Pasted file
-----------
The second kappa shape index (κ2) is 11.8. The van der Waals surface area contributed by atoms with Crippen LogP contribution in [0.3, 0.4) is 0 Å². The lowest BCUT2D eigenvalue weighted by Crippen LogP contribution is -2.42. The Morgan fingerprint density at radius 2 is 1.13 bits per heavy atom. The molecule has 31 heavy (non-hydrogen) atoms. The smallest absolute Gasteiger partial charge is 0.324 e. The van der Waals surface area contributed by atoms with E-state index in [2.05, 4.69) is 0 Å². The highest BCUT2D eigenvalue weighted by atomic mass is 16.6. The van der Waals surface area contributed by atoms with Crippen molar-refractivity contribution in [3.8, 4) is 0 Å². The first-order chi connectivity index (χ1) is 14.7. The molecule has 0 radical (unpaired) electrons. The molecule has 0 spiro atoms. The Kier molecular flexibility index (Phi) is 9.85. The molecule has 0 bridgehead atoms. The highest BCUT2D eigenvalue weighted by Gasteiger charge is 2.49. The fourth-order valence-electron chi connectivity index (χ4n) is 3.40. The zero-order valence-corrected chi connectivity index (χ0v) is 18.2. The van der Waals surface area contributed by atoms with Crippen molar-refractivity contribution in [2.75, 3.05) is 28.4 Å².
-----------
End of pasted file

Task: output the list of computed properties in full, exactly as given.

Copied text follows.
The second kappa shape index (κ2) is 11.8. The van der Waals surface area contributed by atoms with Crippen LogP contribution in [0.3, 0.4) is 0 Å². The lowest BCUT2D eigenvalue weighted by Crippen LogP contribution is -2.42. The Morgan fingerprint density at radius 2 is 1.13 bits per heavy atom. The molecule has 31 heavy (non-hydrogen) atoms. The smallest absolute Gasteiger partial charge is 0.324 e. The van der Waals surface area contributed by atoms with E-state index in [2.05, 4.69) is 0 Å². The highest BCUT2D eigenvalue weighted by atomic mass is 16.6. The van der Waals surface area contributed by atoms with Crippen molar-refractivity contribution in [3.8, 4) is 0 Å². The first-order chi connectivity index (χ1) is 14.7. The molecule has 0 radical (unpaired) electrons. The molecule has 0 spiro atoms. The Kier molecular flexibility index (Phi) is 9.85. The molecule has 0 bridgehead atoms. The highest BCUT2D eigenvalue weighted by Gasteiger charge is 2.49. The fourth-order valence-electron chi connectivity index (χ4n) is 3.40. The zero-order valence-corrected chi connectivity index (χ0v) is 18.2. The van der Waals surface area contributed by atoms with Crippen molar-refractivity contribution in [2.75, 3.05) is 28.4 Å².